THE receipt of another $700m under the Coalition Support Funds comes at an important time for Pakistan. With reserves eroding, and the outlook on the external sector getting darker, any inflow at this time is helpful. But here the good news ends. After this receipt, further inflows are not visible on the horizon. The 3G auction is up in the air, efforts to cajole a balance payment out of Etisalat are under way but chances of success look slim. The rate at which the country’s reserves are falling is set to accelerate further as large debt repayments become due in the second half of the fiscal year, and where $700m is clearly helpful in meeting these obligations, the amount by itself is insufficient to strengthen the outlook. Hence, the unfortunate search for additional inflows continues.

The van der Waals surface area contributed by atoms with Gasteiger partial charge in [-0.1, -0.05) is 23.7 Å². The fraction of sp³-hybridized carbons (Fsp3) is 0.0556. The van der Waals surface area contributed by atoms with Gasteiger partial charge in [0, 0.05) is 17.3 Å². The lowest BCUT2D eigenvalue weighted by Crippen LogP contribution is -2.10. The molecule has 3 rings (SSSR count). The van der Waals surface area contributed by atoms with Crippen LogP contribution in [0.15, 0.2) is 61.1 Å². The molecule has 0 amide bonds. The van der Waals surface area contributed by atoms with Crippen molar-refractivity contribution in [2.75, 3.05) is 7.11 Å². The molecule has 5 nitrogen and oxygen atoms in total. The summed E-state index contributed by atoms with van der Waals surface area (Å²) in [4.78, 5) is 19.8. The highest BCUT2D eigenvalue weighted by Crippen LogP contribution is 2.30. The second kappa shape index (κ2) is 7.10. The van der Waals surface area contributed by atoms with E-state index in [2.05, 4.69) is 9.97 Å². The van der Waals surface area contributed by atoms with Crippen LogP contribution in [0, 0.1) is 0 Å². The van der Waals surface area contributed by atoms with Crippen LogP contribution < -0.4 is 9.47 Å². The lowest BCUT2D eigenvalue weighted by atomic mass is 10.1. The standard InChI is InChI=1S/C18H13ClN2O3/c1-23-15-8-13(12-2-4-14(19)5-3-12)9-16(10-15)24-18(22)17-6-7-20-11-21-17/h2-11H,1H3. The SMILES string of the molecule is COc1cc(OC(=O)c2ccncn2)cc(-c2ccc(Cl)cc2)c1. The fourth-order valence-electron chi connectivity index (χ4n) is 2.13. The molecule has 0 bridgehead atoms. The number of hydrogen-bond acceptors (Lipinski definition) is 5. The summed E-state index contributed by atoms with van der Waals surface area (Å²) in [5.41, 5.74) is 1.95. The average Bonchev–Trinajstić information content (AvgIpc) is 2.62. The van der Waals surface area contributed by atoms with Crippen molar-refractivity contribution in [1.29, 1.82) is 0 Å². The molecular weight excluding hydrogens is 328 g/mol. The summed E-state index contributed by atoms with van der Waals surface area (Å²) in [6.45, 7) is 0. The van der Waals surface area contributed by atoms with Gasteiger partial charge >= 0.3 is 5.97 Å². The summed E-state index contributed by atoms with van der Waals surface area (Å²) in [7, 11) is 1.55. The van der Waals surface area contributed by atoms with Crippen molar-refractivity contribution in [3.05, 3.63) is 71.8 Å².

The bigger question is what will we do with the money? The last large inflow, a $1.1bn payment in August, was used to retire money borrowed from the State Bank. It also helped bring our current account deficit into surplus briefly. Buoyed by these developments, the State Bank found comfort in the numbers and gave away a full percentage and half cut in interest rates. The beneficiary was the government, since industry has yet to use the declining interest rate environment to restart investment. So what should be spelt out in clear terms is what these inflows will be utilised for. It should also be made clear at this stage that once the funds arrive, they will produce a small and very fleeting uptick in our external sector, and in some of our fiscal indicators. That small increase must not be used to pop any corks, and there should be no haste in putting the funds to work. Let’s restrain the enthusiasm a little, and recall that the long road ahead is still there, and while foreign inflows are important it will take more than these to meet the challenge. Foreign inflows must be accompanied by restructuring of the domestic economy and tough fiscal reforms to fend off a balance-of-payment crisis.